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The Kite Runner by Khaled Hosseini

The Kite Runner by Khaled HosseiniThe Kite Runner by Khaled Hosseini
Genre: Historical
Release Date: 29th May 2003
Publisher: Riverhead Books
Source: Bought
Add it: Goodreads
Rating: five-stars

Amir is the son of a wealthy Kabul merchant, a member of the ruling caste of Pashtuns. Hassan, his servant and constant companion, is a Hazara, a despised and impoverished caste. Their uncommon bond is torn by Amir's choice to abandon his friend amidst the increasing ethnic, religious, and political tensions of the dying years of the Afghan monarchy, wrenching them far apart. But so strong is the bond between the two boys that Amir journeys back to a distant world, to try to right past wrongs against the only true friend he ever had.

The unforgettable, heartbreaking story of the unlikely friendship between a wealthy boy and the son of his father’s servant, The Kite Runner is a beautifully crafted novel set in a country that is in the process of being destroyed. It is about the power of reading, the price of betrayal, and the possibility of redemption; and an exploration of the power of fathers over sons—their love, their sacrifices, their lies.

A sweeping story of family, love, and friendship told against the devastating backdrop of the history of Afghanistan over the last thirty years, The Kite Runner is an unusual and powerful novel that has become a beloved, one-of-a-kind classic.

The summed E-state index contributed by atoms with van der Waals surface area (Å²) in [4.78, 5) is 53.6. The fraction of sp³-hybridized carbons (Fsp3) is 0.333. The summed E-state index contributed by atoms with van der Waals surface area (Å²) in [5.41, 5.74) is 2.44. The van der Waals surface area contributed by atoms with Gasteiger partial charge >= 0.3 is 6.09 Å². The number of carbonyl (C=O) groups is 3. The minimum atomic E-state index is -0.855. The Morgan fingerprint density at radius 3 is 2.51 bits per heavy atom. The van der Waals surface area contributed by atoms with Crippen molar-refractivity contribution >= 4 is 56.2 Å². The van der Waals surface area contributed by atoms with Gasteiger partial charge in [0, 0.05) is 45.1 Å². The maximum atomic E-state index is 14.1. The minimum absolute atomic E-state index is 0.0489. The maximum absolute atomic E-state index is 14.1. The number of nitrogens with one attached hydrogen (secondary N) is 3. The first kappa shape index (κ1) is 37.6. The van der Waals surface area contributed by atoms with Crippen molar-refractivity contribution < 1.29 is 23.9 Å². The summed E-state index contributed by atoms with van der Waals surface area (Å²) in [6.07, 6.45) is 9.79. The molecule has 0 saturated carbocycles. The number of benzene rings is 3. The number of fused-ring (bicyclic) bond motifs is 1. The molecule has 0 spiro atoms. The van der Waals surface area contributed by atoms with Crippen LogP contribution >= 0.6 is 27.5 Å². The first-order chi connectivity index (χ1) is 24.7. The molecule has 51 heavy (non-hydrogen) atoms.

I read the graphic novel of The Kite Runner about seven years ago when I first started blogging and I absolutely loved it. I immediately bought the novel, but I put off reading it for the longest time (seven years…) because I felt like the story was still too fresh in my mind and I remembered absolutely bawling over the graphic novel.

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The Girl on the Train by Paula Hawkins

The Girl on the Train by Paula HawkinsThe Girl on the Train by Paula Hawkins
Genre: Thriller
Release Date: January 13, 2015
Publisher: Riverhead Books
Source: Bought
Add it: Goodreads
Rating: three-stars

Rachel takes the same commuter train every morning. Every day she rattles down the track, flashes past a stretch of cozy suburban homes, and stops at the signal that allows her to daily watch the same couple breakfasting on their deck. She’s even started to feel like she knows them. “Jess and Jason,” she calls them. Their life—as she sees it—is perfect. Not unlike the life she recently lost.

And then she sees something shocking. It’s only a minute until the train moves on, but it’s enough. Now everything’s changed. Unable to keep it to herself, Rachel offers what she knows to the police, and becomes inextricably entwined in what happens next, as well as in the lives of everyone involved. Has she done more harm than good?

As someone who doesn’t read the blurbs of books before going into them, I am happy to say that my way is the best way to experience The Girl on the Train. I knew next to nothing about the book before I read it, and it meant that I was able to enjoy the book and suspect absolutely everyone, as well as having no clue as to what was going to happen next. Some people have mentioned that the blurb does help you narrow down who the culprit(s) could be, so you have been warned. Continue reading